Focusing specifically on portraiture as a genre, this volume challenges scholarly assumptions that regard interior spaces as uniquely feminine. Contributors analyze portraits of men in domestic and studio spaces in France during the long nineteenth century; the preponderance of such portraits alone supports the book's premise that the alignment of men with public life is oversimplified and more myth than reality. The volume offers analysis of works by a mix of artists, from familiar names such as David, Delacroix, Courbet, Manet, Rodin, and Matisse to less well-known image makers including Dominique Doncre, Constance Mayer, Anders Zorn and Lucien-Etienne Melingue. The essays cover a range of media from paintings and prints to photographs and sculpture that allows exploration of the relation between masculinity and interiority across the visual culture of the period. The home and other interior spaces emerge from these studies as rich and complex locations for both masculine self-expression and artistic creativity. Interior Portraiture and Masculine Identity in France, 1789-1914 provides a much-needed rethinking of modern masculinity in this period.
Table of Contents
Contents: Introduction, Temma Balducci, Heather Belnap Jensen and Pamela J. Warner; The revolution at home: masculinity, domesticity and political identity in family portraiture, 1789-1795, Amy Freund; Picturing paternity: the artist and father-daughter portraiture in post-Revolutionary France, Heather Belnap Jensen; Public and private identities in Delacroix's Portrait of Charles de Mornay and Anatole Demidoff, Jennifer W. Olmsted; At home with the camera: modeling masculinity in early French photography, Laurie Dahlberg; The artist in his studio: dress, milieu, and masculine identity, Heather McPherson; Cézanne, Manet, and the portraits of Zola, Andre Dombrowski; At home in the studio: two group portraits of artists by Bazille and Renoir, Alison Strauber; In bed with Marat: (un)doing masculinity, James Smalls; The competing dialectics of the cabinet de travail: masculinity at the threshold, Pamela J. Warner; Anders Zorn's etched portraits of American men, or the trouble with French masculinity, S. Hollis Clayson; Auguste Rodin, photography, and the construction of masculinity, Natasha Ruiz-GÃ³mez; Matisse and self, the persistent interior, Temma Balducci; Selected bibliography; Index.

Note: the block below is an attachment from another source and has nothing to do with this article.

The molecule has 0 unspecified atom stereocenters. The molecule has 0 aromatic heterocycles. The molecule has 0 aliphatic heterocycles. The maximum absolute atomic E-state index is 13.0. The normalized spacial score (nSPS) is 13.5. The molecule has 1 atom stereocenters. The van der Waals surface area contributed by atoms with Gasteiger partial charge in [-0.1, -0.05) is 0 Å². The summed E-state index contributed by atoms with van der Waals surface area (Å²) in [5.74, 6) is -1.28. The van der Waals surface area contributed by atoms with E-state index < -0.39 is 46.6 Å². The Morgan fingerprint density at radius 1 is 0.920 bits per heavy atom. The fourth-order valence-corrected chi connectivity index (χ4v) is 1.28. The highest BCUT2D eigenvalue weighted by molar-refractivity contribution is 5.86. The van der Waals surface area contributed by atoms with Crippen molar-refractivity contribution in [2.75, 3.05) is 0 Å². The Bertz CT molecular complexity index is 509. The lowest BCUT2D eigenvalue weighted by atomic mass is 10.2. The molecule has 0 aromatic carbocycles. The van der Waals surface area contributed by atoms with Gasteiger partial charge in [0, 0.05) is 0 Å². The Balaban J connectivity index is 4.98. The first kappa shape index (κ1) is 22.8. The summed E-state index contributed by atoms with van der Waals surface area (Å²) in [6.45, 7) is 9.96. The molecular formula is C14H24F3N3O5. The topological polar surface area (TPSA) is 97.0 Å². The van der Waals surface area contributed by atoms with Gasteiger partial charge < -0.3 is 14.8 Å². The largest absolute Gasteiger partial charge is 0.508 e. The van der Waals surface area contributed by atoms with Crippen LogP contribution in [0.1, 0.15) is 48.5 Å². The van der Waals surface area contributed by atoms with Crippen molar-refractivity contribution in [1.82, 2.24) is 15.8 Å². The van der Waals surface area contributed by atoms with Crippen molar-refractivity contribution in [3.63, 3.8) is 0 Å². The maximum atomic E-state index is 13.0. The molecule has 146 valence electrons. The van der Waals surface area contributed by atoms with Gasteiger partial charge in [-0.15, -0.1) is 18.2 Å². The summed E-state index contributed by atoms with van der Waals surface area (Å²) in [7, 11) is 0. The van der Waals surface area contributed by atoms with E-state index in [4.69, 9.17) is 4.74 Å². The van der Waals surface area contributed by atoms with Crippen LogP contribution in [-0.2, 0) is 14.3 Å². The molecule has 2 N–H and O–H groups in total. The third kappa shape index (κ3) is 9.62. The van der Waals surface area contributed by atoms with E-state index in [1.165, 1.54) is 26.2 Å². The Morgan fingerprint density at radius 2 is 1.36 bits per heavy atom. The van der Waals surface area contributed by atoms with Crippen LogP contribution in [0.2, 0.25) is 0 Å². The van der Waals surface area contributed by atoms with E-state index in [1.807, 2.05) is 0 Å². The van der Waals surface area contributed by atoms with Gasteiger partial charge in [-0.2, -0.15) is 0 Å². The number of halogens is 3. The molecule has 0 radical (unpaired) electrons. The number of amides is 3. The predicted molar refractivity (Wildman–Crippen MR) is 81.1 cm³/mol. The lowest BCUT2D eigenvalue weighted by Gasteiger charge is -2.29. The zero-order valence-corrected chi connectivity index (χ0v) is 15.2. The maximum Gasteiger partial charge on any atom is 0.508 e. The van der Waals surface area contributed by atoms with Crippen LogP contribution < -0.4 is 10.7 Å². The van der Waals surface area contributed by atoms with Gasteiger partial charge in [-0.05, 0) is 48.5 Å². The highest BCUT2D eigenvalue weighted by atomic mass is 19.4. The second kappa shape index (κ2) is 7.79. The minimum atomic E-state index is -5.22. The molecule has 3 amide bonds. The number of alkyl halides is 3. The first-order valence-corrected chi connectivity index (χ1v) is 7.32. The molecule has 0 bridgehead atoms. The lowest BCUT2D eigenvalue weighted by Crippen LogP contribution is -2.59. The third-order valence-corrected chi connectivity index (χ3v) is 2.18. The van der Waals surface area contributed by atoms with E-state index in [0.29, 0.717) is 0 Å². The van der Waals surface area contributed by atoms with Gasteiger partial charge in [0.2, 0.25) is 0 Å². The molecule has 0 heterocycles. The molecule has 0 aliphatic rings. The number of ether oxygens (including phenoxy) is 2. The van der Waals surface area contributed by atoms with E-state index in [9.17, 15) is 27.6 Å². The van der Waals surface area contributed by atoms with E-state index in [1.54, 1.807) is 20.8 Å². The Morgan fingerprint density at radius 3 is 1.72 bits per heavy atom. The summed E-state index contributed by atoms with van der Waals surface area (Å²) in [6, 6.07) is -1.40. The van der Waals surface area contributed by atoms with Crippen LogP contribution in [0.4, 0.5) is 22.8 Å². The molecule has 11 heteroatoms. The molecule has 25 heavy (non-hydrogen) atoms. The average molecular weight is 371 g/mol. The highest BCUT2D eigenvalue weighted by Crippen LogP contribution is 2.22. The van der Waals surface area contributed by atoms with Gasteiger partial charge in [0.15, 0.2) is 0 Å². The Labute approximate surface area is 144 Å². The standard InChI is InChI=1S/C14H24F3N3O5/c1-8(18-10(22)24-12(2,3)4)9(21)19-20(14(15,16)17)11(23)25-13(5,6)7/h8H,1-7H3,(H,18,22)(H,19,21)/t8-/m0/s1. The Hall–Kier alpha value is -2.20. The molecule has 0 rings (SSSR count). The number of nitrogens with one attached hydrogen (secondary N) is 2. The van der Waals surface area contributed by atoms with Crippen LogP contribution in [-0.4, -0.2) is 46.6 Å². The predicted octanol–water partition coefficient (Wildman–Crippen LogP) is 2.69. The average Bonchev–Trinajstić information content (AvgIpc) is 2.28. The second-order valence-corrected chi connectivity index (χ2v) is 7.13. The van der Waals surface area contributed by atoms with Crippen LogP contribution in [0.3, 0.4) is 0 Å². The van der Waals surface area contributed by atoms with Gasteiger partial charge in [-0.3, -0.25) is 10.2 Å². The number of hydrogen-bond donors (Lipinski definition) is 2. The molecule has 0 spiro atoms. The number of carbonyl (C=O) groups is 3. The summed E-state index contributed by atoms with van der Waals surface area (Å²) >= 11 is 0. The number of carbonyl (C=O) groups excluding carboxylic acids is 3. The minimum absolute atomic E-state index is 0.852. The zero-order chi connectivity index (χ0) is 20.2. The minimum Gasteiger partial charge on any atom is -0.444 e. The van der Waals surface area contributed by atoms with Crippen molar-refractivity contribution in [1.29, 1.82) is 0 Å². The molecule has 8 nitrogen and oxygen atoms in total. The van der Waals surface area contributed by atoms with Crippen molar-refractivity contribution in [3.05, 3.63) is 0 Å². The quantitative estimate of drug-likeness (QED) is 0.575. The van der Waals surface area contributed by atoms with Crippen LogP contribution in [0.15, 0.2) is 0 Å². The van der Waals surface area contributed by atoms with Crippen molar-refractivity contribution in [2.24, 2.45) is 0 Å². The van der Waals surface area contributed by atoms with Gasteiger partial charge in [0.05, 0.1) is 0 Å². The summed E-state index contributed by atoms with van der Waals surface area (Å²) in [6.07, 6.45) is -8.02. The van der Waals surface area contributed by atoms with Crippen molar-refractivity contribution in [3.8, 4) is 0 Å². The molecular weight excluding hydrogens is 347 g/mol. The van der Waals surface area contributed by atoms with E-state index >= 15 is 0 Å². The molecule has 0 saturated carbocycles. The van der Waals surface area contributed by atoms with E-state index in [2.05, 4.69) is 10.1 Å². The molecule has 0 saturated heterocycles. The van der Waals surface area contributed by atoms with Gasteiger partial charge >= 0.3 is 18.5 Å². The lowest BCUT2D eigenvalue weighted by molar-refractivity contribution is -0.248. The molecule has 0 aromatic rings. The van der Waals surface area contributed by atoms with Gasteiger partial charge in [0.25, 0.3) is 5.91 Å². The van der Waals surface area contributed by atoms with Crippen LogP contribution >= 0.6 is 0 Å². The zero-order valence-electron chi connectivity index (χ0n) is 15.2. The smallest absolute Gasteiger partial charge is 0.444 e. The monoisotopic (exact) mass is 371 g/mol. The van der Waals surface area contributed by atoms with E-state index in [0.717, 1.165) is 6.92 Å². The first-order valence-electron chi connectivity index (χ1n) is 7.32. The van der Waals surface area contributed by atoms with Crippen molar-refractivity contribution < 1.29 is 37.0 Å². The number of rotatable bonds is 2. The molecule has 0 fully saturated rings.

Temma Balducci is an Assistant Professor of Art History at Arkansas State University. She has published on the gaze and spectacle in nineteenth-century French art and on feminist art of the 1970s. Her manuscript in progress, Beyond the Flaneur: Gender, Space and the Gaze in Post-Haussmann Visual Culture, challenges the ubiquity of the Baudelairean flÃ¢neur in theorizations of gender and space in early Third Republic Paris.
Heather Belnap Jensen is Assistant Professor of Art History at Brigham Young University. Her research and publications examine women's contributions to early nineteenth-century culture. She is currently co-editing a volume on women, bourgeois femininity and public space with Temma Balducci, as well as working on a book manuscript titled Art, Fashion and the Modern Woman in Post-Revolutionary France.
Pamela J. Warner is Assistant Professor of Art History at the University of Rhode Island. Her research focuses on art criticism in France during the nineteenth century, and she has published articles in Nineteenth-Century Art Worldwide, Studies in the Decorative Arts and the Cahiers Edmond et Jules de Goncourt. Her book in progress focuses on the critical reception of Realism and its ties to materialist philosophy.
'The exploration of the theme of masculinity in relation to interiority is long overdue. This volume ameliorates some of the divisions that have haunted the scholarship of this period... a great addition to the roster of 19th century books.' Susan Sidlauskas, Rutgers University, USA
'Overall, the essays make case for the contingency of masculinity and the insufficiency of critical attention to that fact in modernism. While primarily of interest to historians of visual culture, the volume offers ways to understand articulations of masculinity beyond the public/private binary. The collection succeeds in giving shape to the case that understanding interiors, and the interiority expressed within them, has not just value but some urgency.' French History
'The twelve essays themselves cover a broad and exciting range of visual material across the period, from painting and sculpture to photography and fashion. Among fascinating discussions of topics such as family portraiture, the artist’s studio, and the cabinet de travail, the volume also offers engaging reflections on key nineteenth-century figures... All images are beautifully presented and meticulously set out, while an extensive bibliography provides an up-to-date resource for the fields discussed.' French Studies